Former SCHS Social Science teacher Kristina Flores transfers to district office to help English Language Learners achieve academic success


Courtesy of Kristina Flores

For Flores, being a TOSA is an exciting opportunity to improve leadership and communication skills as an academic coach.

This year, former SCHS Social Science teacher Kristina Flores transferred to the district office as an English Language Development Teacher On Special Assignment. Flores said she collaborates with teachers who are working toward developing students’ communication skills in order to take on standard coursework at school.

Flores has been with Santa Clara Unified School District since 2001, teaching at various schools, such as at Wilcox High School, before SCHS.

“I was in the social science department so what I taught varied year to year, but most of the time I taught World History,” Flores said. “I taught everything – US History, Ethnic Studies, EL classes, SDAIE classes and psychology.”

Flores currently works for the English Language Learner program as an ELD TOSA, coordinating the program and researching efficient practices for students in order to fulfill social and academic needs essential to meeting grade-level English standards. She is part of the program to indirectly provide guidance for English Learners who “are at a disadvantage accessing curriculum across the subjects.”

Rather than working directly with students, Flores holds meetings for the teachers who educate them. She manages a Google Classroom online where teachers can retrieve helpful resources.

“I attend ELL department meetings at school sites and when the ELL Master Plan is completed by June, I will be able to offer professional development to train teachers on how to best instruct ELL students,” Flores said.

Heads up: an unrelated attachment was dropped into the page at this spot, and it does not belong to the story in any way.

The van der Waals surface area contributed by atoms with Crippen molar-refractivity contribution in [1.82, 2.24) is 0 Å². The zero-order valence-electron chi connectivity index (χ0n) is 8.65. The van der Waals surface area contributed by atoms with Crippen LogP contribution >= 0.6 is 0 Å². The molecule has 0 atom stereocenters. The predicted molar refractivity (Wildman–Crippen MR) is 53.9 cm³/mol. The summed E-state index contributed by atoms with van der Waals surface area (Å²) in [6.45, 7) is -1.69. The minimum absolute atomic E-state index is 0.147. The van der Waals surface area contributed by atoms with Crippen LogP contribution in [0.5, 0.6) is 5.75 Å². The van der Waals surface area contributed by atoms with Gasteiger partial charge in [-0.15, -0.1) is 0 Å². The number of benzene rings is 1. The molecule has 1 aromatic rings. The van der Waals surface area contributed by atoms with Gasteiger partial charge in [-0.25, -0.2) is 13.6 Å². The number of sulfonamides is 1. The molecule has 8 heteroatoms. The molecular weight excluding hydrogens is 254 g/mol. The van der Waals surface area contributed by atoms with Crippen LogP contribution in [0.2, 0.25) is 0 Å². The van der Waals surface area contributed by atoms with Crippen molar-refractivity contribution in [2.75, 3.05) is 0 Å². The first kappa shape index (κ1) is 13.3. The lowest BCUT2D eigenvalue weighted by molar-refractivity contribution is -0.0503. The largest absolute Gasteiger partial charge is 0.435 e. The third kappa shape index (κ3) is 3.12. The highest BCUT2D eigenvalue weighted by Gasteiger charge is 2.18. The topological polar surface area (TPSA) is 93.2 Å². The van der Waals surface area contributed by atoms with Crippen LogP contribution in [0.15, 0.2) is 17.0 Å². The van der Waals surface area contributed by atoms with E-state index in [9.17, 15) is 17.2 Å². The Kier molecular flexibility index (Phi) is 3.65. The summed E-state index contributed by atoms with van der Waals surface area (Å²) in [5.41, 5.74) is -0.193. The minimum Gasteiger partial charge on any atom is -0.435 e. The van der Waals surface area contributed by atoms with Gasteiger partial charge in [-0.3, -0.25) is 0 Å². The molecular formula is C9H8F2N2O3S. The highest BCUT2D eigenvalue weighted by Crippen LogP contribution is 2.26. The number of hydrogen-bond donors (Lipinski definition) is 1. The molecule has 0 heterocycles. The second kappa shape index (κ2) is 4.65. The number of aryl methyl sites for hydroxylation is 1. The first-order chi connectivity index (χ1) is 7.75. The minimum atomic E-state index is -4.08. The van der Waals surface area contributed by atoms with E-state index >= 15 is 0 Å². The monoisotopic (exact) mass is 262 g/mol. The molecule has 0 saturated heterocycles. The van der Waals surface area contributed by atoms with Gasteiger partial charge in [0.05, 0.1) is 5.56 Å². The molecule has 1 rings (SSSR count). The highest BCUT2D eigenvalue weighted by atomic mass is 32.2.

According to Flores, the ELL program strongly encourages students to develop cross-cultural proficiency in order to adapt to new learning environments and learn more about their peers. English Learners who are part of the curriculum are a diverse group of individuals representing over 50 languages. The program welcomes immigrants, newcomers and other students who are not yet fluent in English.

According to Flores, ELL students have the double duty of learning English and taking on coursework at school, while ELL teachers have to cover reading, writing, speaking and active listening.

“Specific training is needed to support teachers in this endeavor,” Flores said. “I have a huge learning curve.”

Flores said the most difficult part of her job is that the position is new to both her and the district. Although the job poses challenges, she still finds enjoyment in helping others and working with teachers to fulfill students’ academic needs to succeed.

For Flores, being a TOSA is an exciting opportunity to improve leadership and communication skills as an academic coach.

“Working with this population of students of English Learners is a personal passion of mine,” Flores said. “It’s been my passion my entire career.”